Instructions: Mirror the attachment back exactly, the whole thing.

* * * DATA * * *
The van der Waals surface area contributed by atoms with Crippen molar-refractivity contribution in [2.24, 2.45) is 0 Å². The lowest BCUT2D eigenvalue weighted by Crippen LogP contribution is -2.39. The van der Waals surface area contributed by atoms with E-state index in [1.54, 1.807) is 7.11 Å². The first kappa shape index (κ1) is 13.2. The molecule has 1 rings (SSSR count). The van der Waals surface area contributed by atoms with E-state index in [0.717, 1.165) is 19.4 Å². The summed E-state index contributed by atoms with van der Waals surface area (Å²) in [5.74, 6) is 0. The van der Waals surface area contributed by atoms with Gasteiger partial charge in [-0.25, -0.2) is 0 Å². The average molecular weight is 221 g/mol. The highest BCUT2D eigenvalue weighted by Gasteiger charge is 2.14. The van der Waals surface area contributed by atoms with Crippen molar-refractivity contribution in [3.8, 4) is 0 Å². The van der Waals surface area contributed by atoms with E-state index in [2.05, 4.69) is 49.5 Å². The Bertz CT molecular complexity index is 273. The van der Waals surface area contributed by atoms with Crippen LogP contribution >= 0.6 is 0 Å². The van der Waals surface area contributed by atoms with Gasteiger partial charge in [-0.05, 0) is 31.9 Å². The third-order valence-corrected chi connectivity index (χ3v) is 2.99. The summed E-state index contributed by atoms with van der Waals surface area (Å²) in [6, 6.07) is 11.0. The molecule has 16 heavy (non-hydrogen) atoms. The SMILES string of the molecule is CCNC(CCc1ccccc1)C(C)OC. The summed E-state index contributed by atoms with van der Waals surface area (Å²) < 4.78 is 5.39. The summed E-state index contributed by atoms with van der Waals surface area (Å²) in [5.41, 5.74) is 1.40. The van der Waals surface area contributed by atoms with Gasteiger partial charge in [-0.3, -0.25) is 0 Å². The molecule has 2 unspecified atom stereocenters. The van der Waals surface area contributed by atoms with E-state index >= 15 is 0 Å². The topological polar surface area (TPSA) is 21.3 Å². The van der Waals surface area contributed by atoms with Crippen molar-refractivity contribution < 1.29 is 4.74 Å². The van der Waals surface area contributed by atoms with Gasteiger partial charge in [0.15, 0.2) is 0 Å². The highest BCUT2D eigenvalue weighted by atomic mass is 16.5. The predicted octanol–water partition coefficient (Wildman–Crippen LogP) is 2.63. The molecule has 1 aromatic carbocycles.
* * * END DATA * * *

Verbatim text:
The van der Waals surface area contributed by atoms with Crippen molar-refractivity contribution in [2.24, 2.45) is 0 Å². The lowest BCUT2D eigenvalue weighted by Crippen LogP contribution is -2.39. The van der Waals surface area contributed by atoms with E-state index in [1.54, 1.807) is 7.11 Å². The first kappa shape index (κ1) is 13.2. The molecule has 1 rings (SSSR count). The van der Waals surface area contributed by atoms with E-state index in [0.717, 1.165) is 19.4 Å². The summed E-state index contributed by atoms with van der Waals surface area (Å²) in [5.74, 6) is 0. The van der Waals surface area contributed by atoms with Gasteiger partial charge in [-0.25, -0.2) is 0 Å². The average molecular weight is 221 g/mol. The highest BCUT2D eigenvalue weighted by Gasteiger charge is 2.14. The van der Waals surface area contributed by atoms with Crippen molar-refractivity contribution in [3.8, 4) is 0 Å². The van der Waals surface area contributed by atoms with E-state index in [2.05, 4.69) is 49.5 Å². The Bertz CT molecular complexity index is 273. The van der Waals surface area contributed by atoms with Crippen LogP contribution >= 0.6 is 0 Å². The van der Waals surface area contributed by atoms with Gasteiger partial charge in [-0.05, 0) is 31.9 Å². The third-order valence-corrected chi connectivity index (χ3v) is 2.99. The summed E-state index contributed by atoms with van der Waals surface area (Å²) in [6, 6.07) is 11.0. The molecule has 16 heavy (non-hydrogen) atoms. The SMILES string of the molecule is CCNC(CCc1ccccc1)C(C)OC. The summed E-state index contributed by atoms with van der Waals surface area (Å²) < 4.78 is 5.39. The summed E-state index contributed by atoms with van der Waals surface area (Å²) in [5.41, 5.74) is 1.40. The van der Waals surface area contributed by atoms with Gasteiger partial charge in [-0.3, -0.25) is 0 Å². The molecule has 2 unspecified atom stereocenters. The van der Waals surface area contributed by atoms with E-state index >= 15 is 0 Å². The topological polar surface area (TPSA) is 21.3 Å². The van der Waals surface area contributed by atoms with Crippen molar-refractivity contribution < 1.29 is 4.74 Å². The van der Waals surface area contributed by atoms with Gasteiger partial charge in [0.15, 0.2) is 0 Å². The highest BCUT2D eigenvalue weighted by atomic mass is 16.5. The predicted octanol–water partition coefficient (Wildman–Crippen LogP) is 2.63. The molecule has 1 aromatic carbocycles.